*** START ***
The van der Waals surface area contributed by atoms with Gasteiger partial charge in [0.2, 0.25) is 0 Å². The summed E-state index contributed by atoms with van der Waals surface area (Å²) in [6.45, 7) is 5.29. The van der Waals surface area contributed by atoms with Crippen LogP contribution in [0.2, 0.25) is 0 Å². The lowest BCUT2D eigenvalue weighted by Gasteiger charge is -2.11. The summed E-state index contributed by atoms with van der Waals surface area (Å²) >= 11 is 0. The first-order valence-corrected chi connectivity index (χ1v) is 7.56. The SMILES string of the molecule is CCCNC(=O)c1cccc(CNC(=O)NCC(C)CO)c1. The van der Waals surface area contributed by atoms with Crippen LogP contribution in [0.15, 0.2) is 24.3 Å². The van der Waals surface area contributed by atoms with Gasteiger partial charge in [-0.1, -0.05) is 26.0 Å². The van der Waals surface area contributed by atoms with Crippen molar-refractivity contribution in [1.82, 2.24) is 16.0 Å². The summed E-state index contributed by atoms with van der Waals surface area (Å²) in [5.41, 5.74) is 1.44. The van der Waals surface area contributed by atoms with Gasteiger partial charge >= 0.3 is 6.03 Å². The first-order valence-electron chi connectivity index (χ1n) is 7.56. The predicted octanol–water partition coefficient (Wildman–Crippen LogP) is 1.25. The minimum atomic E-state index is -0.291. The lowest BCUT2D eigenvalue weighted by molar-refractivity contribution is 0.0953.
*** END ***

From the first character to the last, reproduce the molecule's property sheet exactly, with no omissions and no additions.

The van der Waals surface area contributed by atoms with Gasteiger partial charge in [0.2, 0.25) is 0 Å². The summed E-state index contributed by atoms with van der Waals surface area (Å²) in [6.45, 7) is 5.29. The van der Waals surface area contributed by atoms with Crippen LogP contribution in [0.2, 0.25) is 0 Å². The lowest BCUT2D eigenvalue weighted by Gasteiger charge is -2.11. The summed E-state index contributed by atoms with van der Waals surface area (Å²) >= 11 is 0. The first-order valence-corrected chi connectivity index (χ1v) is 7.56. The SMILES string of the molecule is CCCNC(=O)c1cccc(CNC(=O)NCC(C)CO)c1. The van der Waals surface area contributed by atoms with Crippen LogP contribution in [0.15, 0.2) is 24.3 Å². The van der Waals surface area contributed by atoms with Gasteiger partial charge in [-0.1, -0.05) is 26.0 Å². The van der Waals surface area contributed by atoms with Crippen molar-refractivity contribution in [1.82, 2.24) is 16.0 Å². The summed E-state index contributed by atoms with van der Waals surface area (Å²) in [5.41, 5.74) is 1.44. The van der Waals surface area contributed by atoms with Gasteiger partial charge >= 0.3 is 6.03 Å². The first-order valence-electron chi connectivity index (χ1n) is 7.56. The predicted octanol–water partition coefficient (Wildman–Crippen LogP) is 1.25. The minimum atomic E-state index is -0.291. The lowest BCUT2D eigenvalue weighted by molar-refractivity contribution is 0.0953.